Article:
The concept is simple, really: perform your job duties, complete your projects, do your best and own up to your mistakes.
If it’s that simple, then why is accountability so hard?
There are dozens of answers to that question – all of them correct – but one of the most common answers is clear measurement.
Team members are less likely to hold themselves accountable if they aren’t told in advance that their work will be reviewed. It’s a practice as old as the office place itself: employee reviews.
But going beyond the annual checklist-style review, employee work should be evaluated as a part of an ongoing process. Addressing inferior performance after the fact really isn’t going to make a difference because it’s too late…the problem has already occurred.
Instead, creating real, attainable metrics and communicating them clearly to your team members allows them to set their eyes on the end goal and work toward it. Don’t say, “Do a great job for a great review.” Say, “This is what a great job looks like. Do this, and you’ll know you’re doing well.” Empowering the employee to do their job and evaluating that job performance regularly creates an environment of trust and nurtures employee satisfaction.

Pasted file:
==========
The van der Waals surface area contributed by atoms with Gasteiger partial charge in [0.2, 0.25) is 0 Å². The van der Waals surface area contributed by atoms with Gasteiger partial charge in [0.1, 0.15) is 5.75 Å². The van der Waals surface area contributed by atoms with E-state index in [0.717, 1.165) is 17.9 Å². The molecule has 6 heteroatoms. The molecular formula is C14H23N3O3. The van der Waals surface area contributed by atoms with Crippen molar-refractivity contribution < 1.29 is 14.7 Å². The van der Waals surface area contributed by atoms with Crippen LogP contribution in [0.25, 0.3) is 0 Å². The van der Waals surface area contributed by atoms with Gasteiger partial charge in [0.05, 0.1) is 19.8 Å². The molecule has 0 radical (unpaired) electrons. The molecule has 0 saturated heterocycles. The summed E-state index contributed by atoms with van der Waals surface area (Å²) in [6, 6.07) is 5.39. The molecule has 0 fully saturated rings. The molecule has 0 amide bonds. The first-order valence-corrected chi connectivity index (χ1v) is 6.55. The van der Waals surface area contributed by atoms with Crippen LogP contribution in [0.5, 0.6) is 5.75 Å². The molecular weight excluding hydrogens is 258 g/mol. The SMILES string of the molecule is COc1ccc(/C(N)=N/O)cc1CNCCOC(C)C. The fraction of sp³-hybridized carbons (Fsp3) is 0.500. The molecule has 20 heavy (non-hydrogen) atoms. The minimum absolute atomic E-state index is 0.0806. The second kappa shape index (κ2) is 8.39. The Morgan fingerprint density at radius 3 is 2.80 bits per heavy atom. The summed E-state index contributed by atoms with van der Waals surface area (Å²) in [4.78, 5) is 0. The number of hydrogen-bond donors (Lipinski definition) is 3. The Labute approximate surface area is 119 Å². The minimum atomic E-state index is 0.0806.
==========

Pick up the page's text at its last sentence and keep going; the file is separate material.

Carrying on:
Executive Scheduling Associates holds its schedulers to exacting standards of accountability. We first start with each individual client. Based on his or her territory, experience, product and channel, we set call volume and meeting count goals that we know will give results without setting anyone up for failure. Those goals are
We also utilize our own, proprietary software to track our schedulers’ work. When they start a dial session for a client, schedulers log into our company intranet, select the client they will be working and press “Start.” An internal timer automatically begins as the scheduler starts to make calls and send follow up emails.
Once through their allotted time for the day, the scheduler will submit their activities through our proprietary software, where those are accessible to our management teams and audited regularly.
Our intranet also shows stats for each of a schedulers’ clients, so that they always know where they stand for the month. Are they on track for task count? Are they booking the right number of meetings? Are they giving the client all the time they have paid for?
Giving our schedulers clear goals and access to their performance stats means that they are not only accountable for the work they
How do you keep your employees accountable? Tell us in the comments below.